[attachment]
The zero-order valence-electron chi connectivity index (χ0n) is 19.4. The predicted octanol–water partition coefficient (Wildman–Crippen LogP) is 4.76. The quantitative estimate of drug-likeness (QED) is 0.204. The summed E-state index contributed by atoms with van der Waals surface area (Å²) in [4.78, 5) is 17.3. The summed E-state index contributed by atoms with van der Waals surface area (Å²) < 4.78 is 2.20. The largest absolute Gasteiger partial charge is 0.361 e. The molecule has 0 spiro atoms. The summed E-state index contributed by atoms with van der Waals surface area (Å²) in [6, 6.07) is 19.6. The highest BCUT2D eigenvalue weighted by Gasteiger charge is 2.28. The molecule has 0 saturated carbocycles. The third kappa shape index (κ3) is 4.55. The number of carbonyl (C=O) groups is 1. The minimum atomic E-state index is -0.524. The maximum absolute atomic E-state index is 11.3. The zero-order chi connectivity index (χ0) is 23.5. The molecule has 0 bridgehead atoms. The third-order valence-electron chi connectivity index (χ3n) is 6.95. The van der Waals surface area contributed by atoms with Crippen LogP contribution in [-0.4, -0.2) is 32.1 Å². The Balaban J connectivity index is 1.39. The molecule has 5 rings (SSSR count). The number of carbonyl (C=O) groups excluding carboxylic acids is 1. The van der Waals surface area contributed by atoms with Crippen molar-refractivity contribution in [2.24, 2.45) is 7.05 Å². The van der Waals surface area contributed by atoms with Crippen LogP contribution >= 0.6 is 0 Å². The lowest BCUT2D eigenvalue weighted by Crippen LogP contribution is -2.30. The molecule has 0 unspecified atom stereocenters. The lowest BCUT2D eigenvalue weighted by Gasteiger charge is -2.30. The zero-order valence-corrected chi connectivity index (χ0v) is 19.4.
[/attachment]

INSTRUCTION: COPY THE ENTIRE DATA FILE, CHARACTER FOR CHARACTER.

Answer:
The zero-order valence-electron chi connectivity index (χ0n) is 19.4. The predicted octanol–water partition coefficient (Wildman–Crippen LogP) is 4.76. The quantitative estimate of drug-likeness (QED) is 0.204. The summed E-state index contributed by atoms with van der Waals surface area (Å²) in [4.78, 5) is 17.3. The summed E-state index contributed by atoms with van der Waals surface area (Å²) < 4.78 is 2.20. The largest absolute Gasteiger partial charge is 0.361 e. The molecule has 0 spiro atoms. The summed E-state index contributed by atoms with van der Waals surface area (Å²) in [6, 6.07) is 19.6. The highest BCUT2D eigenvalue weighted by Gasteiger charge is 2.28. The molecule has 0 saturated carbocycles. The third kappa shape index (κ3) is 4.55. The number of carbonyl (C=O) groups is 1. The minimum atomic E-state index is -0.524. The maximum absolute atomic E-state index is 11.3. The zero-order chi connectivity index (χ0) is 23.5. The molecule has 0 bridgehead atoms. The third-order valence-electron chi connectivity index (χ3n) is 6.95. The van der Waals surface area contributed by atoms with Crippen LogP contribution in [-0.4, -0.2) is 32.1 Å². The Balaban J connectivity index is 1.39. The molecule has 5 rings (SSSR count). The number of carbonyl (C=O) groups excluding carboxylic acids is 1. The van der Waals surface area contributed by atoms with Crippen molar-refractivity contribution in [2.24, 2.45) is 7.05 Å². The van der Waals surface area contributed by atoms with Crippen LogP contribution >= 0.6 is 0 Å². The lowest BCUT2D eigenvalue weighted by Crippen LogP contribution is -2.30. The molecule has 0 unspecified atom stereocenters. The lowest BCUT2D eigenvalue weighted by Gasteiger charge is -2.30. The zero-order valence-corrected chi connectivity index (χ0v) is 19.4.